Art in Brittany
Elizabeth Tomkins (EI)
How to Choose and Buy Watercolour Brushes
Almost invariably when I have a new student arrive for their first session they will unpack a box of paints and brushes that they have either been given or have gone out and bought especially for the course. It's great to see the commitment to learning that this represents but all too often they will have spent a lot of money on brushes that they may never use.
Brushes come in a huge range of materials, styles and prices so start with just a few key brushes and add to them as your painting develops. Personally, I use synthetic brushes, they suit my working methods and I prefer to not use animal hair. You may find natural fibres suit you better but don't assume that expensive brushes are necessarily the right fit for you.
The three brushes I recommend for beginners are -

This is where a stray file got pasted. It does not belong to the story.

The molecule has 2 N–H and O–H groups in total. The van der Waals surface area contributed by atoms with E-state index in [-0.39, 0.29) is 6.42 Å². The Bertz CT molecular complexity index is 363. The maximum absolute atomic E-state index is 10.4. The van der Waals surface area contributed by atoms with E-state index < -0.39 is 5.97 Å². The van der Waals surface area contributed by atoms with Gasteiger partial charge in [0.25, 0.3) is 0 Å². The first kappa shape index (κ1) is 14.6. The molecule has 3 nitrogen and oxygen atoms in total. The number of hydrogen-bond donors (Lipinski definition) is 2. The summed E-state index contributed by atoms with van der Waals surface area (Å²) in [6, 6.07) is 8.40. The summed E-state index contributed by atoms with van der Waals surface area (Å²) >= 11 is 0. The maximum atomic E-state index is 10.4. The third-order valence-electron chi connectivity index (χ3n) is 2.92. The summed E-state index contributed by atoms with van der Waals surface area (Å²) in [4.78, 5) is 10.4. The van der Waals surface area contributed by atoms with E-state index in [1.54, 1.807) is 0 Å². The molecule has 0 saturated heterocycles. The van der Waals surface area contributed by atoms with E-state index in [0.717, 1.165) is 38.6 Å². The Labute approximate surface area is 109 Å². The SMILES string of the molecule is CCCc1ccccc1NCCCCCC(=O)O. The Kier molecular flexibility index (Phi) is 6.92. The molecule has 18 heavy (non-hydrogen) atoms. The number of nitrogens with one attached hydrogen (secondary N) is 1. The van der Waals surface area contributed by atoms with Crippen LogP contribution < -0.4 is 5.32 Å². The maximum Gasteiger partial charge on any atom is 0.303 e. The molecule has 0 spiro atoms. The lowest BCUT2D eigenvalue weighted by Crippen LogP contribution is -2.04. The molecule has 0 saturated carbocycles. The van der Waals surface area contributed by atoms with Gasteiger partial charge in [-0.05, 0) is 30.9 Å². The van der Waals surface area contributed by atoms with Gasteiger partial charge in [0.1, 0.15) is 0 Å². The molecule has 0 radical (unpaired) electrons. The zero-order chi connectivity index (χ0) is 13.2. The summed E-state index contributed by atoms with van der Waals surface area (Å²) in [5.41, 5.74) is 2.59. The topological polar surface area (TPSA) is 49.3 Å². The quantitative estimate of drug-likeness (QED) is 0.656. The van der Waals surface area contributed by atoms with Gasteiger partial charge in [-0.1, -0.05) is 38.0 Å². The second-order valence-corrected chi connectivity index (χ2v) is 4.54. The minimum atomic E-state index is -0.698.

A large flat shader with a chisel edge. I use this brush for so many things; laying washes, adding texture, lifting out, tole painting etc
A medium round with a perfect fine point. A useful brush for finer detail and smaller blocking - if the point is good enough you may not even need brush number three.
A rigger (liner). Excellent for grass, branches and texture. The long fibres hold a lot of colour and you can use the brush on it's tip or on it's side.
The top three brushes are from Rosemary and Co, a family run business in Yorkshire, England. These hand made brushes are high quality and I am very pleased with them. The bottom set were bought in France, the clear handled ones are by Manet and are made in Normandy, they work very hard for me and were not expensive.
Brushes are an investment - make informed choices based on your own painting experience.
Brushes are personal - don't buy brushes online unless you are familiar with the type and make. You need to feel an actual brush - is it comfortable to use? Is there a spring in the fibres? Does it hold it's point/edge?